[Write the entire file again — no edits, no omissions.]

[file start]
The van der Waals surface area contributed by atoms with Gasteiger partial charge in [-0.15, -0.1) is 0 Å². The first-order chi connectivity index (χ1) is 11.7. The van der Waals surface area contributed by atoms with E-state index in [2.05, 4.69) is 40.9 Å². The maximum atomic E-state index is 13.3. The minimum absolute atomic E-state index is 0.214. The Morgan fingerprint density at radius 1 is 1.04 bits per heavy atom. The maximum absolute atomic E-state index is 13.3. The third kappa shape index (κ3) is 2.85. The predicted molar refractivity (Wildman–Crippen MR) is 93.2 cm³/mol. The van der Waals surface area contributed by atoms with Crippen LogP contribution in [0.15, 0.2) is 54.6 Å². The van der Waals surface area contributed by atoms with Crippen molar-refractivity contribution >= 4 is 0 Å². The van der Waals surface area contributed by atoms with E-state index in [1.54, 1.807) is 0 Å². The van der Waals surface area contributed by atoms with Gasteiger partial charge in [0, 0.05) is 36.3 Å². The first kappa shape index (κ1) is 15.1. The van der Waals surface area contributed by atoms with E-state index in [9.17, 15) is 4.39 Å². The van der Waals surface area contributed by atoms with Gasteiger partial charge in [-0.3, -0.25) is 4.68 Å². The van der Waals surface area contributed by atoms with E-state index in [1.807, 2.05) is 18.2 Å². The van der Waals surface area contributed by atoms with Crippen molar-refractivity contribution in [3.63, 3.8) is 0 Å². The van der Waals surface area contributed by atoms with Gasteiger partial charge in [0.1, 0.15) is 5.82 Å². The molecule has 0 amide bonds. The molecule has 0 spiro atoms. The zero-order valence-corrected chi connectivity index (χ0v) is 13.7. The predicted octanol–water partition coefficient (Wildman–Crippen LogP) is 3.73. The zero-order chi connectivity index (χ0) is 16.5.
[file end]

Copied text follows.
The van der Waals surface area contributed by atoms with Gasteiger partial charge in [-0.15, -0.1) is 0 Å². The first-order chi connectivity index (χ1) is 11.7. The van der Waals surface area contributed by atoms with E-state index in [2.05, 4.69) is 40.9 Å². The maximum atomic E-state index is 13.3. The minimum absolute atomic E-state index is 0.214. The Morgan fingerprint density at radius 1 is 1.04 bits per heavy atom. The maximum absolute atomic E-state index is 13.3. The third kappa shape index (κ3) is 2.85. The predicted molar refractivity (Wildman–Crippen MR) is 93.2 cm³/mol. The van der Waals surface area contributed by atoms with Crippen LogP contribution in [0.15, 0.2) is 54.6 Å². The van der Waals surface area contributed by atoms with Crippen molar-refractivity contribution >= 4 is 0 Å². The van der Waals surface area contributed by atoms with E-state index in [1.54, 1.807) is 0 Å². The van der Waals surface area contributed by atoms with Gasteiger partial charge in [0, 0.05) is 36.3 Å². The first kappa shape index (κ1) is 15.1. The van der Waals surface area contributed by atoms with E-state index in [9.17, 15) is 4.39 Å². The van der Waals surface area contributed by atoms with Gasteiger partial charge in [-0.3, -0.25) is 4.68 Å². The van der Waals surface area contributed by atoms with E-state index in [1.807, 2.05) is 18.2 Å². The van der Waals surface area contributed by atoms with Crippen molar-refractivity contribution in [3.63, 3.8) is 0 Å². The van der Waals surface area contributed by atoms with Gasteiger partial charge in [0.1, 0.15) is 5.82 Å². The molecule has 0 amide bonds. The molecule has 0 spiro atoms. The zero-order valence-corrected chi connectivity index (χ0v) is 13.7. The predicted octanol–water partition coefficient (Wildman–Crippen LogP) is 3.73. The zero-order chi connectivity index (χ0) is 16.5.